SAN FRANCISCO–There seems to be something for virtually all investment strategies in medical office. Between the on- and off-campus models, says, Alan L. Pontius, SVP and national director of Specialty Divisions for Marcus & Millichap: “There’s continued strength in terms of investor demand for medical office product. It’s an asset class that’s highly sought after by a broad range of investor profiles.” These, he says, range from REITs, insurance companies and pension funds to private players, both small and of high-net worth.
It’s at least somewhat due to the fundamentals. “Medical office combines a strong defensive posture, sustaining nicely over time, even in economic dips,” he says, “while at the same time offering growth driven by demand.” Muted rent growth would seem to belie that interest. Year over year, gross rents on a national basis ticked up 0.9 percent, reaching $23.18 in Q2. But Pontius attributes that mild rise to the counterbalance of older facilities “that are no longer relevant to a modern medical office delivery.”
In terms of cap rates, he says, “average medical office rates remain more than 400 basis points above the 10-Year Treasury. Generally speaking, cap rates are pretty similar for premium product across the asset spectrum.”
Healthcare to the People
Long located within hospital campuses, the rise in outpatient and other services has prompted more off-campus projects, essentially bringing these services to the people. While on-campus facilities are still popular, “There’s been a rapidly expanding off-campus delivery model as medical shifts to a patient-slash-consumer model,” the SVP tells GlobeSt.com. “It’s a delivery model that wants to get into the community and take market share by making the delivery of services more readily available and easier to access.”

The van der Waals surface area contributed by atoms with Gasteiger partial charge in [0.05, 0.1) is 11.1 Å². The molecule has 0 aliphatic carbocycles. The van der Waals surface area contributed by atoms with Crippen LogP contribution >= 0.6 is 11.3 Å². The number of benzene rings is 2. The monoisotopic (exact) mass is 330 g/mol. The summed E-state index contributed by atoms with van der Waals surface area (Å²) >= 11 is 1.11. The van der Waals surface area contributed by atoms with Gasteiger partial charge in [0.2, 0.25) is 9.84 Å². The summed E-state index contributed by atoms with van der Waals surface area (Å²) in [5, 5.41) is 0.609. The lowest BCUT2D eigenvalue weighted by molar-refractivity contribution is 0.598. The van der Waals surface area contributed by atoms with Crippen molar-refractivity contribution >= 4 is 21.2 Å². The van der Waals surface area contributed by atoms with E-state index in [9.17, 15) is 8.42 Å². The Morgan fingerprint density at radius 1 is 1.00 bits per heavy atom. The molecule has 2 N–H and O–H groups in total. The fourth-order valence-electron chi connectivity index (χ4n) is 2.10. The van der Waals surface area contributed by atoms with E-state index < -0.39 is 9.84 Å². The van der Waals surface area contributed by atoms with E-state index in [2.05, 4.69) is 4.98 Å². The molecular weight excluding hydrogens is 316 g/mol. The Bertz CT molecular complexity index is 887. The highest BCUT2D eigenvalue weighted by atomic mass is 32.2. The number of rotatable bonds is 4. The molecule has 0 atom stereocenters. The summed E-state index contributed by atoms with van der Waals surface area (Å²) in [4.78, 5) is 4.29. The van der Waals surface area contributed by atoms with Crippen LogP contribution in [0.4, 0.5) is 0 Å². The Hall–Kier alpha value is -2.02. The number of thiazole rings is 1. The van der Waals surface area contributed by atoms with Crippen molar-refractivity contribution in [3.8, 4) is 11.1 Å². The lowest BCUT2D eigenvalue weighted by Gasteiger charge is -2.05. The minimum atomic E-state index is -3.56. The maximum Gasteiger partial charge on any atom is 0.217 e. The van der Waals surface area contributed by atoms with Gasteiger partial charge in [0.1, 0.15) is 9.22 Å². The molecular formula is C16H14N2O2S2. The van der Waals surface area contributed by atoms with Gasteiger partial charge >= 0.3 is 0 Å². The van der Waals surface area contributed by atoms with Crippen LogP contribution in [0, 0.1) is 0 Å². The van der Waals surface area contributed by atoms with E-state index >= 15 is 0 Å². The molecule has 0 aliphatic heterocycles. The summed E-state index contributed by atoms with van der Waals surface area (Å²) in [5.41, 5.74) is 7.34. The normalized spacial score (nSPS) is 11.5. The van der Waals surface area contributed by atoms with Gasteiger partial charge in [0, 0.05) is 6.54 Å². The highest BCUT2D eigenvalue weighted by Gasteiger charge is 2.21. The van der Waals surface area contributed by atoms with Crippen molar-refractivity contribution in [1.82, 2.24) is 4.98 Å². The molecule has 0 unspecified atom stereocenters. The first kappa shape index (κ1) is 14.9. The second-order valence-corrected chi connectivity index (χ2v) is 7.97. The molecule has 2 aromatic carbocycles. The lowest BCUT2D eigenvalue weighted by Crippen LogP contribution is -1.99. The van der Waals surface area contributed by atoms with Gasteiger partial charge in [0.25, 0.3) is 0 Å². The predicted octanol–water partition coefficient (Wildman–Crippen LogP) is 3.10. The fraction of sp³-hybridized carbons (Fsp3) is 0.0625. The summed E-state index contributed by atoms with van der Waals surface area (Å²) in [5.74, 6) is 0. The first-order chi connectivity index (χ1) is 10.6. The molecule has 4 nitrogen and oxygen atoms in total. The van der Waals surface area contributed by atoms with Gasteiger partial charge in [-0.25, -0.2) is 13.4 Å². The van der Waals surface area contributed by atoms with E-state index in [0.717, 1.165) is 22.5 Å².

But what constitutes the modern medical office facility that Pontius referred to? The trend, he says, is toward multiple services covering the range of wellness issues, making it “much more efficient to get and address a diagnosis. Developers are creating an integrated tenant mix and an across-the-spectrum rent roll, much like a retail developer would build out a shopping center to get harmonious uses that feed off each other.”
It might take a bit longer to lease up, but the result, says Pontius, is a much more stable rent roll since medical office tends to attract longer-term leases. “That’s all part of the defensive nature of a medical office investment,” he says, “and what makes it attractive to a full range of investors.”
And that dynamic feeds two other trends: the appearance of medical office in both retail centers and in office buildings where tenancy might be what Pontius describes as “spotty. These hybrids are taking advantage of the natural stickiness of a medical office tenancy.”
All of these factors, in addition to the continued aging of the population, make medical office a “highly sought-after asset class,” says Pontius, raising the long-considered niche play into the mainstream. Long gone are the days when “you would actually receive a premium for making an investment in medical office because it was more special-purpose, with a limited profile of tenants.”
For all those reasons, Pontius looks to 2019 and is bullish on the sector’s outlook. “We have generally favorable economic and employment conditions,” he says, “and there’s some increasing pressures from an inflationary point of view, which generally bodes well for real estate across asset classes.”
Of course, no asset class is without its challenges. For medical office, that aging population has to deal with a physician shortage, rising healthcare costs and insurance reform uncertainty.
But the inherent strengths of the market still outweigh the challenges. “The expectation for healthcare demand continues to grow,” says Pontius. “Taking all of the factors together, as we head into 2019, medical office will remain a very favorable asset class in the eyes of investors.”